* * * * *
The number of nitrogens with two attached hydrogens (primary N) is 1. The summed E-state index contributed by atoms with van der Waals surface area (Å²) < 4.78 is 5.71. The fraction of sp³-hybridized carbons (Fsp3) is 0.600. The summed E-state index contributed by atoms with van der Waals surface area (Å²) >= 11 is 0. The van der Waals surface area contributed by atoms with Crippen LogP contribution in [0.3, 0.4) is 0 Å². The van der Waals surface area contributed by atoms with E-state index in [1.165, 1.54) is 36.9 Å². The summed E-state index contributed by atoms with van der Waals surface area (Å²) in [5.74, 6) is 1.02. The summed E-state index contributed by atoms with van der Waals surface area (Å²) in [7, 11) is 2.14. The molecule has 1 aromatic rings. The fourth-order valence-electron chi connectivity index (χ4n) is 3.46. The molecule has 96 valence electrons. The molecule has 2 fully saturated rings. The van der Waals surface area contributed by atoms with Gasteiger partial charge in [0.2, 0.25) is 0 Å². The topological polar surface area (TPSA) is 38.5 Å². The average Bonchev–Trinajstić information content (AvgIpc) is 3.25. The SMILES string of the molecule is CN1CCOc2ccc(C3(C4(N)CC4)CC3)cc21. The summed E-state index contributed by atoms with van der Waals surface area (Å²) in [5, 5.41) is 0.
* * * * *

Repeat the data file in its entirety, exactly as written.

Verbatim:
The number of nitrogens with two attached hydrogens (primary N) is 1. The summed E-state index contributed by atoms with van der Waals surface area (Å²) < 4.78 is 5.71. The fraction of sp³-hybridized carbons (Fsp3) is 0.600. The summed E-state index contributed by atoms with van der Waals surface area (Å²) >= 11 is 0. The van der Waals surface area contributed by atoms with Crippen LogP contribution in [0.3, 0.4) is 0 Å². The van der Waals surface area contributed by atoms with E-state index in [1.165, 1.54) is 36.9 Å². The summed E-state index contributed by atoms with van der Waals surface area (Å²) in [5.74, 6) is 1.02. The summed E-state index contributed by atoms with van der Waals surface area (Å²) in [7, 11) is 2.14. The molecule has 1 aromatic rings. The fourth-order valence-electron chi connectivity index (χ4n) is 3.46. The molecule has 96 valence electrons. The molecule has 2 fully saturated rings. The van der Waals surface area contributed by atoms with Gasteiger partial charge in [0.2, 0.25) is 0 Å². The topological polar surface area (TPSA) is 38.5 Å². The average Bonchev–Trinajstić information content (AvgIpc) is 3.25. The SMILES string of the molecule is CN1CCOc2ccc(C3(C4(N)CC4)CC3)cc21. The summed E-state index contributed by atoms with van der Waals surface area (Å²) in [5, 5.41) is 0.